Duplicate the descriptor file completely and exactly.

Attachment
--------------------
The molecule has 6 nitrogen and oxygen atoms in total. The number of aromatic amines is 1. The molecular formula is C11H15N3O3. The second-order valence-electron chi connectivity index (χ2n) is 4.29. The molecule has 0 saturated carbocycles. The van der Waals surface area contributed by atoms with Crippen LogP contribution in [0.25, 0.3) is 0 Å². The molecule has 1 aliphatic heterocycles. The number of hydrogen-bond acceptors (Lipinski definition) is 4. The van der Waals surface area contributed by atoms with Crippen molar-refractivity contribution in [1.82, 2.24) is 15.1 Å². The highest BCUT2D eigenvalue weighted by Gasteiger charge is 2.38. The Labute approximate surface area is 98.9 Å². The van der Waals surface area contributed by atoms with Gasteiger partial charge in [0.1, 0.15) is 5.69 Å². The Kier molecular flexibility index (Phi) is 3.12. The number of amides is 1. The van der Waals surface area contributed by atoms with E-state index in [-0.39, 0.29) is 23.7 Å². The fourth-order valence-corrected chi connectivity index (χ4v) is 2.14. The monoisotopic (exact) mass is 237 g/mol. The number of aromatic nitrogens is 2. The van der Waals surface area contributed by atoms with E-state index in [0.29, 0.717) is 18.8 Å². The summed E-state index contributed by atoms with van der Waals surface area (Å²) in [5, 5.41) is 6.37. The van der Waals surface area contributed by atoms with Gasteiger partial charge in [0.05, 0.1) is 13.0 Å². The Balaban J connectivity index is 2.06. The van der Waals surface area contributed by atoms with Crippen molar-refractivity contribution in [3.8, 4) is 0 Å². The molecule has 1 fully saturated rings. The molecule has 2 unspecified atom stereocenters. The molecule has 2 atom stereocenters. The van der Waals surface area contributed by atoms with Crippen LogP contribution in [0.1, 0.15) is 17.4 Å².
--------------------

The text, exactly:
The molecule has 6 nitrogen and oxygen atoms in total. The number of aromatic amines is 1. The molecular formula is C11H15N3O3. The second-order valence-electron chi connectivity index (χ2n) is 4.29. The molecule has 0 saturated carbocycles. The van der Waals surface area contributed by atoms with Crippen LogP contribution in [0.25, 0.3) is 0 Å². The molecule has 1 aliphatic heterocycles. The number of hydrogen-bond acceptors (Lipinski definition) is 4. The van der Waals surface area contributed by atoms with Crippen molar-refractivity contribution in [1.82, 2.24) is 15.1 Å². The highest BCUT2D eigenvalue weighted by Gasteiger charge is 2.38. The Labute approximate surface area is 98.9 Å². The van der Waals surface area contributed by atoms with Gasteiger partial charge in [0.1, 0.15) is 5.69 Å². The Kier molecular flexibility index (Phi) is 3.12. The number of amides is 1. The van der Waals surface area contributed by atoms with E-state index in [-0.39, 0.29) is 23.7 Å². The fourth-order valence-corrected chi connectivity index (χ4v) is 2.14. The monoisotopic (exact) mass is 237 g/mol. The number of aromatic nitrogens is 2. The van der Waals surface area contributed by atoms with E-state index in [0.29, 0.717) is 18.8 Å². The summed E-state index contributed by atoms with van der Waals surface area (Å²) in [5, 5.41) is 6.37. The van der Waals surface area contributed by atoms with Gasteiger partial charge in [0.05, 0.1) is 13.0 Å². The Balaban J connectivity index is 2.06. The van der Waals surface area contributed by atoms with Crippen molar-refractivity contribution in [3.8, 4) is 0 Å². The molecule has 1 fully saturated rings. The molecule has 2 unspecified atom stereocenters. The molecule has 2 atom stereocenters. The van der Waals surface area contributed by atoms with Crippen LogP contribution in [0.1, 0.15) is 17.4 Å².